Friday, September 07, 2007

Baby Steps to Holiness

My more "optimistic amillennial" (read: postmillennial) readers may never forgive me for this, but I must point out that if the doctrine of the two kingdoms necessarily tempers whatever triumphalistic expectations that we entertain for the success of the church in this present age, it cannot but do the same for the individual believer.

As I argued in my last post, the apparent failure of Jesus' mission, demonstrated by his shameful death on the cross, was actually the rather ironic means of his powerful conquest. Just as in his earthly ministry he tread upon the Sea of Galilee's stormy water of which his disciples were so afraid (Matt. 14:25), so, on a deeper level, his defeat at Calvary actually becomes the pathway to his ultimate victory. "Through death," the writer to the Hebrews says, "he destroyed him who had the power of death, the devil" (2:14). In a word, Jesus actually uses that which instills fear in his people as the means of alleviating their concerns.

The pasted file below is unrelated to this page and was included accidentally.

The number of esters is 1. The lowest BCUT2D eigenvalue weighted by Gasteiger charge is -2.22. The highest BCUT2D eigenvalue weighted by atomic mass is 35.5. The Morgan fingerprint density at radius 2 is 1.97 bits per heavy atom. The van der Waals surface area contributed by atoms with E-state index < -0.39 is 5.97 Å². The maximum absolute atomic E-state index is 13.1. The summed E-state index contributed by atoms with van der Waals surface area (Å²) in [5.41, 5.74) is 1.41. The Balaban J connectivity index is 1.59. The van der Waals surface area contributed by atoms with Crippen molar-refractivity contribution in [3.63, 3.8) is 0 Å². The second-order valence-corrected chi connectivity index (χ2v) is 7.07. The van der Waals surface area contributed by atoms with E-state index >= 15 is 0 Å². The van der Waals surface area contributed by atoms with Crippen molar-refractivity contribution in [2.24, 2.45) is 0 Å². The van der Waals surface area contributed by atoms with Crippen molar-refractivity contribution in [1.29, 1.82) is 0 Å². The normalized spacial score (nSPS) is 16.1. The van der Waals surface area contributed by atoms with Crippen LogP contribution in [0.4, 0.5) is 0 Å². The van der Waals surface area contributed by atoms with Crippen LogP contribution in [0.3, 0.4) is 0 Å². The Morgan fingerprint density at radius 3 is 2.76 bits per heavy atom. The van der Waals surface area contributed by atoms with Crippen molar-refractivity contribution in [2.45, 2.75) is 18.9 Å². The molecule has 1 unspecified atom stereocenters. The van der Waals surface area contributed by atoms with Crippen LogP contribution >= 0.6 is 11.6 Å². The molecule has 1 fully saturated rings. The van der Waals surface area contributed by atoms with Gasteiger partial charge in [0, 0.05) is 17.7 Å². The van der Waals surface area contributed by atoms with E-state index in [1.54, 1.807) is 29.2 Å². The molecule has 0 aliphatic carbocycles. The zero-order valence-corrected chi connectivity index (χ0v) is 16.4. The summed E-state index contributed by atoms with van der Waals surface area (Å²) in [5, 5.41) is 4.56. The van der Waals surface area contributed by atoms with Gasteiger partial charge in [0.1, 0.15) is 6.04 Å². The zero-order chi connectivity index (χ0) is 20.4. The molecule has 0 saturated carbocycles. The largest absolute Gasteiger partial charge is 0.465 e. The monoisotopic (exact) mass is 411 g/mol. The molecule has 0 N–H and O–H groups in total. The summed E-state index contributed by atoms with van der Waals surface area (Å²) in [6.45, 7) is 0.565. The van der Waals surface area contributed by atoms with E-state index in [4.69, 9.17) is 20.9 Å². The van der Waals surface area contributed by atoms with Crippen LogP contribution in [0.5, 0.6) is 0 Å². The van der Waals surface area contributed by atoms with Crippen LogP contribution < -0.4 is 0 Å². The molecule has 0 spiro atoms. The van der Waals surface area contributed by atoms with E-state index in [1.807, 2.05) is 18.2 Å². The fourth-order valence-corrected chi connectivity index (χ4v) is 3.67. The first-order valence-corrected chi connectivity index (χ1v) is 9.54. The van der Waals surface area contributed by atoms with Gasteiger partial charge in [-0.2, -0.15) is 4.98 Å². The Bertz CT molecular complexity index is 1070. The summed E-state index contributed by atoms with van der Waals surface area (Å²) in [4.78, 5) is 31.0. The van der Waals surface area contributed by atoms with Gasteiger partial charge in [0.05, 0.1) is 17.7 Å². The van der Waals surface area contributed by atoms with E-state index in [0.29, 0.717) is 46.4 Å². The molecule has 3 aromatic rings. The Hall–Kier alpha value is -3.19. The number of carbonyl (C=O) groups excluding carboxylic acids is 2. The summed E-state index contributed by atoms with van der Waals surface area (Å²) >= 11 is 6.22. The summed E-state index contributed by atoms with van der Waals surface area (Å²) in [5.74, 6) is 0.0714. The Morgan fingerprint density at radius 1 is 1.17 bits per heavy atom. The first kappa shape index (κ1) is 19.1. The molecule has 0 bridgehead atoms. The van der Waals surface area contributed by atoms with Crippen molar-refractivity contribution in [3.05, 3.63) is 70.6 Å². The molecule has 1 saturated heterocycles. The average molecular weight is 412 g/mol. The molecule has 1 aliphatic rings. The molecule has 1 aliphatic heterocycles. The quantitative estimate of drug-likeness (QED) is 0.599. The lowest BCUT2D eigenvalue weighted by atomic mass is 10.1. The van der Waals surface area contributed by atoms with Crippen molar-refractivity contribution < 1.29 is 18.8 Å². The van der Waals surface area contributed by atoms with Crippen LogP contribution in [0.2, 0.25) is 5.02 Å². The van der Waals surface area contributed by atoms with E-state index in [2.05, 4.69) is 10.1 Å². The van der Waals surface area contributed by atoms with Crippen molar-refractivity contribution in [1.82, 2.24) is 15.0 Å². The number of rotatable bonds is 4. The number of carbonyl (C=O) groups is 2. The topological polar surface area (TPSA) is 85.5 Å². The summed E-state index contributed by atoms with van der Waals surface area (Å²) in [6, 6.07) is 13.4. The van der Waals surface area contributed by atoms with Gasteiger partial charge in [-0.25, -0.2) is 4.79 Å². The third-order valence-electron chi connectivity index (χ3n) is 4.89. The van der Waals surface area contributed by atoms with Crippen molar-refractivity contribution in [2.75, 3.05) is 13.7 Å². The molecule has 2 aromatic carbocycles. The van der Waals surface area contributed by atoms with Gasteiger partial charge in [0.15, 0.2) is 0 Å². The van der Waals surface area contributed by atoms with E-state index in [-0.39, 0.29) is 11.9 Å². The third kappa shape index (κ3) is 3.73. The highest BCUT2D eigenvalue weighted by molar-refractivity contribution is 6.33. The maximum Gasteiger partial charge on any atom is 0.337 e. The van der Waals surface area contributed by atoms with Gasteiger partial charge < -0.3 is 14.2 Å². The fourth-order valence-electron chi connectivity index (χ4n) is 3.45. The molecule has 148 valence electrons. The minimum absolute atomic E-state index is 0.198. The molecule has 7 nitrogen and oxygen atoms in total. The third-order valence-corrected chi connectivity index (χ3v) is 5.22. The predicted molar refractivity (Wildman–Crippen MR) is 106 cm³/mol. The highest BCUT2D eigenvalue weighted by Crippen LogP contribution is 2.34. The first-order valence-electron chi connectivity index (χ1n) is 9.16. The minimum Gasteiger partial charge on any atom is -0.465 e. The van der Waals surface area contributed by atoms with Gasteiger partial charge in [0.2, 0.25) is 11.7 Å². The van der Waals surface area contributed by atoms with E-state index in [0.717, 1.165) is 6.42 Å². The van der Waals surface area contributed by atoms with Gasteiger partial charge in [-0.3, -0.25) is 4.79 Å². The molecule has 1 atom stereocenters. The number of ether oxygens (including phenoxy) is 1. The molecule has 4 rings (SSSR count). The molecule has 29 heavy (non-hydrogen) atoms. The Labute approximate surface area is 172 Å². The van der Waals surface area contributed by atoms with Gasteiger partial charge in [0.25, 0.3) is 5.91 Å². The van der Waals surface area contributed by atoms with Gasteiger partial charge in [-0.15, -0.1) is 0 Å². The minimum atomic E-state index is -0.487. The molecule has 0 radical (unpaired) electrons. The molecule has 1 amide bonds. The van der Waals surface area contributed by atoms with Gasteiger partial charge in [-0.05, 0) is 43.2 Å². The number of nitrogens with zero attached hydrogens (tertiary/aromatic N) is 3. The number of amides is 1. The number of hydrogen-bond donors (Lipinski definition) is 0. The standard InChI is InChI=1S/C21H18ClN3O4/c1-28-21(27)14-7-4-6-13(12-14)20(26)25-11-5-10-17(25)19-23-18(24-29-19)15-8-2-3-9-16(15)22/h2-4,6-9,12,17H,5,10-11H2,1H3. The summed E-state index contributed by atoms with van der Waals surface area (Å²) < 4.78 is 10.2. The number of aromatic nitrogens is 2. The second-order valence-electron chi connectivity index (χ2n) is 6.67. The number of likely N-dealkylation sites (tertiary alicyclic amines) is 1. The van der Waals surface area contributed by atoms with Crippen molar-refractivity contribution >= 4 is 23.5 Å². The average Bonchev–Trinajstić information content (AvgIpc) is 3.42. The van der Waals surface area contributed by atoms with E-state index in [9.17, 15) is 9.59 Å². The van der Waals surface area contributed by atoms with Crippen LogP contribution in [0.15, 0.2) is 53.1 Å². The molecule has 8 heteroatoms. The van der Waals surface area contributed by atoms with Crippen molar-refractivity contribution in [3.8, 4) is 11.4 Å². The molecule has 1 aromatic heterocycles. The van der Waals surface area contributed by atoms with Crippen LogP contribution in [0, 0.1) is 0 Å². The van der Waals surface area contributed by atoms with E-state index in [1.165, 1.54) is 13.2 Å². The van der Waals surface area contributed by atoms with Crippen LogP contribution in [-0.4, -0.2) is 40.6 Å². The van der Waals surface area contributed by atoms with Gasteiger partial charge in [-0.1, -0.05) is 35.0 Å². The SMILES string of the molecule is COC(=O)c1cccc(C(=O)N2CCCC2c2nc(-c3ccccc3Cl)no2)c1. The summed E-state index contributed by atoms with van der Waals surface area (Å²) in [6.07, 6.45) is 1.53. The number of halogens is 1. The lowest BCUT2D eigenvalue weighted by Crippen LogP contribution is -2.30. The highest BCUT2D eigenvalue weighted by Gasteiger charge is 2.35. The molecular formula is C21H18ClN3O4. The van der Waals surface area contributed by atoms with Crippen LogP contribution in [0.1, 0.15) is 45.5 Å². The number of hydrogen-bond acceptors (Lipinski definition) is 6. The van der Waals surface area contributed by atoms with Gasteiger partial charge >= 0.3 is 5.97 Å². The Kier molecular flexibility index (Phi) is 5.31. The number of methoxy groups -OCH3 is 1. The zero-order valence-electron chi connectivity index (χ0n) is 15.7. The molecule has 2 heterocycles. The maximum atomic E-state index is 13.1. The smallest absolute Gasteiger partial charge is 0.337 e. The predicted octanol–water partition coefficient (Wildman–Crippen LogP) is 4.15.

This is precisely why Paul could point to something as uncharacteristic as his weakness to illustrate his great strength (II Cor. 12:10). Likewise, we can derive comfort from our apparent failures, knowing that the cross of Jesus Christ calls into question the defitnition of "success" that the citizens of this age entertain. As our "emergent" brethren love to point out, it is better to live on the verge of falling than to boast in a Pharisaical sense of security, especially when the latter engenders pride while the former forces us to smite our collective breasts in humble recognition of our need for divine grace.

The Heidelberg Catechism speaks of "our best works in this life" as being "all imperfect and defiled with sin," reminding us that "even the holiest men, while in this life, have only a small beginning of this [perfect obedience to God's commands]" (Q/A 62, 114).

My point, therefore, is that if one desires to cling to a "theology of the cross" over against a "theology of glory," adopting a two kingdoms paradigm is a good place to start.